Courtesy of King Banaian, this presentation comes from the Minneapolis Federal Reserve, which has a handy Flash widget that allows users to measure post-World War II recessions against each other by both employment and production. It's a handy tool not just for comparing the depth of the recessions, but also the time for the recovery — and pull off some of the spin as well. The Chart of the Day shows employment figures by months after the start of recessions. How does the 2007 recession compare?
Only the 1948 recession was close to being worse than the 2007 recession — but it's worth noting that a year ago, that wasn't true at all. In fact, after the first twelve months of the 2007 recession, national employment had only declined about 2.25%, putting this recession in about the middle of the range for post-war recessions. And the 2007 recession is alone in continuing its decline after the 12-month mark; in all previous post-war recessions (with the exception of the 1980/81 double-dip recession), US employment rebounded by that point.
The production numbers look similar:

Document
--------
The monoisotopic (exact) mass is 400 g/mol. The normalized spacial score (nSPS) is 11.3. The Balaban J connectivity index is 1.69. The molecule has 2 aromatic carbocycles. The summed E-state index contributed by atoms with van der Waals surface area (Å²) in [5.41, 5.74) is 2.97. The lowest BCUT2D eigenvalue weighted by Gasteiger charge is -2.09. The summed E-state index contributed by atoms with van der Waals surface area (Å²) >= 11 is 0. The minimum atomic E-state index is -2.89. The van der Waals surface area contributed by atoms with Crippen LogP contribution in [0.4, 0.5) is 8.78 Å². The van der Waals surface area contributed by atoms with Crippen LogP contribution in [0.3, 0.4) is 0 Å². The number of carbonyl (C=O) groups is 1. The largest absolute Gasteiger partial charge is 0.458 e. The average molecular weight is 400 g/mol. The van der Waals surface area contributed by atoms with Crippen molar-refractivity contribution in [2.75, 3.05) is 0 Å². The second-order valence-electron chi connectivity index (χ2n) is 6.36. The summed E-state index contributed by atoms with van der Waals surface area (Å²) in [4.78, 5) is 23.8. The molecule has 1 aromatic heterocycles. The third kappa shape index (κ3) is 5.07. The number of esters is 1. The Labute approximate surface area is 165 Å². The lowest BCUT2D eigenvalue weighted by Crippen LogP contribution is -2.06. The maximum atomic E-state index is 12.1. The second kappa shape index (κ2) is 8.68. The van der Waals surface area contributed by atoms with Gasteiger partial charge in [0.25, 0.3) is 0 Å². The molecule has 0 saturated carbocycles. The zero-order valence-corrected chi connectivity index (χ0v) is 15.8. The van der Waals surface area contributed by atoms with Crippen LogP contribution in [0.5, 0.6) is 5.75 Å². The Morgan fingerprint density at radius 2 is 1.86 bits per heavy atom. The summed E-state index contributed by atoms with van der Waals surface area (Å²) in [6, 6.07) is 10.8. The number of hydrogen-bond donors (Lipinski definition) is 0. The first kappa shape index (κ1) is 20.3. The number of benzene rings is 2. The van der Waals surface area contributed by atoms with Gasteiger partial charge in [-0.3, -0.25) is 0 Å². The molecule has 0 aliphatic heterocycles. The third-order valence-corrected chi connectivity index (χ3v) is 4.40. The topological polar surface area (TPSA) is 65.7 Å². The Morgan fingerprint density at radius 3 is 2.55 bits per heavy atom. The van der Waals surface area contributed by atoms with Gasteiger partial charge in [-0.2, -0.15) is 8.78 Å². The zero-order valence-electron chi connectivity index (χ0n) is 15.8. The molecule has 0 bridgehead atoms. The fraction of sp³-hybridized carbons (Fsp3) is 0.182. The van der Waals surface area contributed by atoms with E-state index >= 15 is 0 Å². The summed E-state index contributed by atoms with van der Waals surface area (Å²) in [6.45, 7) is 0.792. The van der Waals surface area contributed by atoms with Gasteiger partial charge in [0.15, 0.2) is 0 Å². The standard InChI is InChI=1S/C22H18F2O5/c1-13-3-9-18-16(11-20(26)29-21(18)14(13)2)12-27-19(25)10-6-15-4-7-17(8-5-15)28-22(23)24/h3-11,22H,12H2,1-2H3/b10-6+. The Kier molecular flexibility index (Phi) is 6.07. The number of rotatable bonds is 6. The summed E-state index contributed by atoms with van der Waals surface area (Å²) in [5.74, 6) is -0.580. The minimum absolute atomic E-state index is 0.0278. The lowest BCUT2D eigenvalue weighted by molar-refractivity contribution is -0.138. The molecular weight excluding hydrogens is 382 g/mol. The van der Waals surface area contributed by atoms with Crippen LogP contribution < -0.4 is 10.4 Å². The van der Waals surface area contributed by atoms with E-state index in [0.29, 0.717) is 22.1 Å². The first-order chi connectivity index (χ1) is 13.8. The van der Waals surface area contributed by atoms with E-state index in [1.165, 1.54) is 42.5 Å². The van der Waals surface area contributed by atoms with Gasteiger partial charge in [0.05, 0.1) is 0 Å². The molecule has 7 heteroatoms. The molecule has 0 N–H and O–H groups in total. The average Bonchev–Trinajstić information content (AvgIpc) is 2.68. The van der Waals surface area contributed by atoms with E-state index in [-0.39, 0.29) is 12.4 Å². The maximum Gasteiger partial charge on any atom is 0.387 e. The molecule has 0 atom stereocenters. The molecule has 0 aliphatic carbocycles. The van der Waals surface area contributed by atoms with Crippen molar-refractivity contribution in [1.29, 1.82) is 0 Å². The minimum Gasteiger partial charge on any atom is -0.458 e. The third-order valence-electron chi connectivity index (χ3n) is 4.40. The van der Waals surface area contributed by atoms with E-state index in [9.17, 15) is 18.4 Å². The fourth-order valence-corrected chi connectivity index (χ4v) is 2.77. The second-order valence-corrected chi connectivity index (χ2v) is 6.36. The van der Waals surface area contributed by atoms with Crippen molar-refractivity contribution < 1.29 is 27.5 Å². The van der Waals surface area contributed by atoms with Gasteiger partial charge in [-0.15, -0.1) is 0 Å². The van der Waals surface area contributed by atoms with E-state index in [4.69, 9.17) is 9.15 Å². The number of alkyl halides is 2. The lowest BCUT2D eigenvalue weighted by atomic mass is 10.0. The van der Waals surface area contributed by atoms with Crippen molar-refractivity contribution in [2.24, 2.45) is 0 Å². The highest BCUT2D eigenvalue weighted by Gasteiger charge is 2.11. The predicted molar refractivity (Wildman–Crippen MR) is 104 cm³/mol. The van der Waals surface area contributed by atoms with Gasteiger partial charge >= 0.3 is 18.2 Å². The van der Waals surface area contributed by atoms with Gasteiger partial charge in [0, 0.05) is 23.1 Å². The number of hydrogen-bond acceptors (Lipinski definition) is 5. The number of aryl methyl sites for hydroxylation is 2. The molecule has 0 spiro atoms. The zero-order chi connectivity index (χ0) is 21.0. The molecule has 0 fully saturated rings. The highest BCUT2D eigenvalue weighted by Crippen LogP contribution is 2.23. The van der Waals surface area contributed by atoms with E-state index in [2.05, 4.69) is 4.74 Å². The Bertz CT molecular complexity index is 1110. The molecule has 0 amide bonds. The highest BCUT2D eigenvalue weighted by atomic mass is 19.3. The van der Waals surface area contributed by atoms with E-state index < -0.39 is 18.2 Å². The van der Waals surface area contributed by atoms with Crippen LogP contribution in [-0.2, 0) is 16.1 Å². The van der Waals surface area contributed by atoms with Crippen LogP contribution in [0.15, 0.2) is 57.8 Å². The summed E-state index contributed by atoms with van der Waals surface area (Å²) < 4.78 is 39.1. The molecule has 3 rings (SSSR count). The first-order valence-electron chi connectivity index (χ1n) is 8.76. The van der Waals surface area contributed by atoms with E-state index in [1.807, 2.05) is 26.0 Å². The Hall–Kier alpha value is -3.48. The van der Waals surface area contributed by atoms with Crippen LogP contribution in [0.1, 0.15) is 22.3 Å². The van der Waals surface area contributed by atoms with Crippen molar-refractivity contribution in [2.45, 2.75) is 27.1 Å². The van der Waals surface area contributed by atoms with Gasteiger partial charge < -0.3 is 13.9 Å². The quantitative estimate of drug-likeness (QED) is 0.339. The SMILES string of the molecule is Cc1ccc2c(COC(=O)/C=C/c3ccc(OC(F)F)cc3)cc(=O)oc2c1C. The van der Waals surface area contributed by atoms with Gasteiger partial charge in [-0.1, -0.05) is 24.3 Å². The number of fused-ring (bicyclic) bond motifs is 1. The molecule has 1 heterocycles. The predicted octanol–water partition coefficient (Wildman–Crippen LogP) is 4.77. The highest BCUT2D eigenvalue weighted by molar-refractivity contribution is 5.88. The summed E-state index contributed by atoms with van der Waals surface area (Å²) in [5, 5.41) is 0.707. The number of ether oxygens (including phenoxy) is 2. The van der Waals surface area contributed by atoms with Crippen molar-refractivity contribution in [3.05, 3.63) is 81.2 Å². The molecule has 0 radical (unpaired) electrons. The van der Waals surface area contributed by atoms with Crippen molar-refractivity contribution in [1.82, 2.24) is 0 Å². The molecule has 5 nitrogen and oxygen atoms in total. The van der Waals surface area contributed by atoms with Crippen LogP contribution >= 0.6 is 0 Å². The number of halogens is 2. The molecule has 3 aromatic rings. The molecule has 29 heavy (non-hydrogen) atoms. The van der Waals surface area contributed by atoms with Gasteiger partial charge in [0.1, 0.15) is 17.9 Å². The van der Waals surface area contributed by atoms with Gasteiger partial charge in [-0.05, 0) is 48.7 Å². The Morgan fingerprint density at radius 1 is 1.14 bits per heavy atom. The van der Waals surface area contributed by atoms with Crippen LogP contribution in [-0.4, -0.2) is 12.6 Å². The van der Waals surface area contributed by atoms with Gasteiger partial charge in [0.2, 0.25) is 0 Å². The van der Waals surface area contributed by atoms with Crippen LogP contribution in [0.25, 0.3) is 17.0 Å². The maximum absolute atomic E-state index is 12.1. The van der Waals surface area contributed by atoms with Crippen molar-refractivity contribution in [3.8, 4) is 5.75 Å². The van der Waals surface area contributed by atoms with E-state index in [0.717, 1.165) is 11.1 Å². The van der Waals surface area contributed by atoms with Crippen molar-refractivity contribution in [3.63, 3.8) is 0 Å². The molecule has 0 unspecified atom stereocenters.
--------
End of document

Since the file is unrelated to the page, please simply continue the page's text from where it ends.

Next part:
We're not in a recovery, especially not in employment. Production may have incrementally improved in 2009Q3, but hardly enough to stimulate job creation. ... The economic policies of the Obama administration have lengthened the recession and delayed what would be the normal recovery process, mainly by signaling to investors and businesses that costs will go up in taxes and energy prices, as well as burdensome mandates on health insurance. As a result, people are not investing their money into job-creating risk but are sheltering their cash instead.
The US needs a change in direction, and fast. Another Porkulus will give the illusion of action while deepening our debt and creating more need for higher taxes in the future. We have to make investment attractive, and the only way to do that is to cut taxes, pare back government programs, close the deficit through belt-tightening, and get Congress out of the private sector.